How to read a seed label

Grass seed labels are strictly governed by law which dictates how information must be displayed. This information gives you what you need to pick the highest quality grass seed, as well as whether it is the variety that you selected.

Once you understand the implications of the information on a label, you can make the best choice. Here are the most important things to know about a grass seed label.

Directions for use

Most grass seed mixes give you suggested amounts for seeding a new lawn and reseeding an old lawn. It should give you an idea of coverage, such as a statement that reads “enough seed for 1,000 square feet of new lawn or 2,000 square feet for reseeding,” and it may give you the spreader setting to use. This ensures you can plan for your lawn, and the correct spreader setting.

The amount of seed you’ll need depends on the seed size and growth habits as well as your square footage.

 

Percentages

Each seed label lists the percentage of different grass species and varieties that are contained in each bag. The percentage of each grass species will vary from blend to blend to give the best results for the particular problem or light condition that you are looking to address. For example, a shady blend will contain at least 45-50% fine fescue, because that species performs better in the shade than others.

Germination percentage

This lets you know what proportion of which seed will germinate on ideal conditions, as of the test date. Multiply the germination percentage by the percent of the grass type to figure out what percentage of each type could potentially grow. It’s not on the label, but you can determine it before you buy to see if the mix proportion is what you want.

Using the same example of 60% Kentucky bluegrass and 40% fine fescue. Say the germination percentage of bluegrass is 80%. Multiply .60 and .80 to determine a 48 percent potential for bluegrass. If the red-fescue percentage is 90 percent, you can calcuate a 36 percent red fescue by weight. As germination percentage goes down, you’re essentially purchasing less seed.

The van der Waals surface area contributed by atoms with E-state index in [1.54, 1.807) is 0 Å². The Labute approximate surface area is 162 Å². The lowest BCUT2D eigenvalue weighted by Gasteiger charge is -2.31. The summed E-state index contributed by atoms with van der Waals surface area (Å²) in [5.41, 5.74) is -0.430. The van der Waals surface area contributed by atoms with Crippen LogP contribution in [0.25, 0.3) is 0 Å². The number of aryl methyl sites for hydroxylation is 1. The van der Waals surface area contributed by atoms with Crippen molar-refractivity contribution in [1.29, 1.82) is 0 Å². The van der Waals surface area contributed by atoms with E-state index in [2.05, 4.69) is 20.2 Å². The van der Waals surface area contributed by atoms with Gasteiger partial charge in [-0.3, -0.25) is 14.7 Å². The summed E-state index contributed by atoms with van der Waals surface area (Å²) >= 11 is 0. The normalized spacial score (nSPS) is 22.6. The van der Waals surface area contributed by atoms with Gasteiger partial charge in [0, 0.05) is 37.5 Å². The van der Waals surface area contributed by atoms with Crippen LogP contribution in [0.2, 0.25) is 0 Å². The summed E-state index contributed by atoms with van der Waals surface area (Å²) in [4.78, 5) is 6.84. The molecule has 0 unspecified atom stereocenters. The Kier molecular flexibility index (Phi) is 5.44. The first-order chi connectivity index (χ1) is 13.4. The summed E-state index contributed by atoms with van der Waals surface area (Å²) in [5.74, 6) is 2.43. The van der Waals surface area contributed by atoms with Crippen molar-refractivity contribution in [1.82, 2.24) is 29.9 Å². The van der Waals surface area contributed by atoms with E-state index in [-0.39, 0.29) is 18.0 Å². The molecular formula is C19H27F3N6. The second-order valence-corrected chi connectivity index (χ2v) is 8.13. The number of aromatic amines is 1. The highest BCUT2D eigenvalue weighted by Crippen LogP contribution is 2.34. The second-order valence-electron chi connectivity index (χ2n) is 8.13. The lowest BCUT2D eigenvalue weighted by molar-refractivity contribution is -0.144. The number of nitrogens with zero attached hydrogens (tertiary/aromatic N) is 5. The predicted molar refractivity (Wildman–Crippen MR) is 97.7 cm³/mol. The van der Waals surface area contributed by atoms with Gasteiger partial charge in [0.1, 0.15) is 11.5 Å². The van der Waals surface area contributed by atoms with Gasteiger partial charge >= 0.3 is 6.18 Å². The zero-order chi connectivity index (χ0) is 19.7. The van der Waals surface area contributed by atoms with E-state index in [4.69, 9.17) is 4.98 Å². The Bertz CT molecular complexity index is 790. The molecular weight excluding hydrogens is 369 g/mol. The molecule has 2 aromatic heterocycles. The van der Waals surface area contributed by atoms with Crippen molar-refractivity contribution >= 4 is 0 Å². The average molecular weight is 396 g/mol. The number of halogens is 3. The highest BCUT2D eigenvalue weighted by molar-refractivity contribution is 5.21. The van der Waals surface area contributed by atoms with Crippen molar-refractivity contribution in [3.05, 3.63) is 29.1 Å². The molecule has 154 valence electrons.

If you purchase a straight mix, the label lists percentage of purity. This has the same essential meaning as the percentages of grass types within a mixture. A box of straight bluegrass should be at least 95 percent pure. Multiply purity by germination percentage to find the viable seed percentage — and therefore, the value of the seed.

Other crop and weed seed

Some of the most serious weed types may not be listed. Bromegrass, orchardgrass and timothy — all commercial grass crops — are serious weeds in some lawns because they invade or overseed nearby grasses. Even a few seeds could get out of control in some lawns.

The percentage of weed seeds in a package of lawn seed can represent a few harmless weeds with large seeds or many serious weeds with small seeds. Check labels carefully and go with reputable brands  to ensure you’re getting the best seed with the least chance of weeds. Many grass seeds are guaranteed to be 99.99% weed free. The difference between 99.99% weed free and a blend with less than this level of purity can be up to 10,000 more weed seeds in the inferior product.

Noxious weeds

They are what they sound like — weeds that can be hard to kill but deadly to your patience once they’re in your lawn. Many are aggressive spreaders by runners and bulbs as well as seed. What defines a noxious weed varies by state, and there’s a national list, too. Noxious weeds must be named and numbered per ounce. There should be none in a high-quality seed mixture, and you should never buy a bag of grass seed that contains noxious weeds since they are very difficult to control.

While percentages are great ways to determine value, they can be tough to calculate in the aisle of your local store, sp keep this tip in mind: Simply compare germination percentages, crop- and weed-seed percentages and any noxious weeds for a good approximation of value.